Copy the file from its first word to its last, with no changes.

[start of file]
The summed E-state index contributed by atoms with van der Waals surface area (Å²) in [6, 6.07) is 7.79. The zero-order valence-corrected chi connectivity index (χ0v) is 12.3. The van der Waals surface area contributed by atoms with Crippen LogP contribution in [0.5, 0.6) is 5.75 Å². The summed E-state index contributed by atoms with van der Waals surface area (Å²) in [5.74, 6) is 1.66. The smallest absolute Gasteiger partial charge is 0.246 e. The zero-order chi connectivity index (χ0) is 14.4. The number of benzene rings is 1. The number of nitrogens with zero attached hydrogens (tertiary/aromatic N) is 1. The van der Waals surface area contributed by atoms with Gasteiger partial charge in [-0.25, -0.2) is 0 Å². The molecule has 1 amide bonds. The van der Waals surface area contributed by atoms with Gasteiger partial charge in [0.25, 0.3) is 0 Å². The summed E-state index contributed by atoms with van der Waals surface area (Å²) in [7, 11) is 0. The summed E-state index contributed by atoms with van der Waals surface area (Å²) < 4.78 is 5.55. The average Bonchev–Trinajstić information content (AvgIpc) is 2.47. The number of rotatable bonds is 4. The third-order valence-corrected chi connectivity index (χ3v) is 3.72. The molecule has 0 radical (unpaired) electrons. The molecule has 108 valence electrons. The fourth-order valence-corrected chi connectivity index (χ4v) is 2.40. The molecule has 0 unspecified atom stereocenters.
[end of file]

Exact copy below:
The summed E-state index contributed by atoms with van der Waals surface area (Å²) in [6, 6.07) is 7.79. The zero-order valence-corrected chi connectivity index (χ0v) is 12.3. The van der Waals surface area contributed by atoms with Crippen LogP contribution in [0.5, 0.6) is 5.75 Å². The summed E-state index contributed by atoms with van der Waals surface area (Å²) in [5.74, 6) is 1.66. The smallest absolute Gasteiger partial charge is 0.246 e. The zero-order chi connectivity index (χ0) is 14.4. The number of benzene rings is 1. The number of nitrogens with zero attached hydrogens (tertiary/aromatic N) is 1. The van der Waals surface area contributed by atoms with Gasteiger partial charge in [-0.25, -0.2) is 0 Å². The molecule has 1 amide bonds. The van der Waals surface area contributed by atoms with Gasteiger partial charge in [0.25, 0.3) is 0 Å². The summed E-state index contributed by atoms with van der Waals surface area (Å²) in [7, 11) is 0. The summed E-state index contributed by atoms with van der Waals surface area (Å²) < 4.78 is 5.55. The average Bonchev–Trinajstić information content (AvgIpc) is 2.47. The number of rotatable bonds is 4. The third-order valence-corrected chi connectivity index (χ3v) is 3.72. The molecule has 0 radical (unpaired) electrons. The molecule has 108 valence electrons. The fourth-order valence-corrected chi connectivity index (χ4v) is 2.40. The molecule has 0 unspecified atom stereocenters.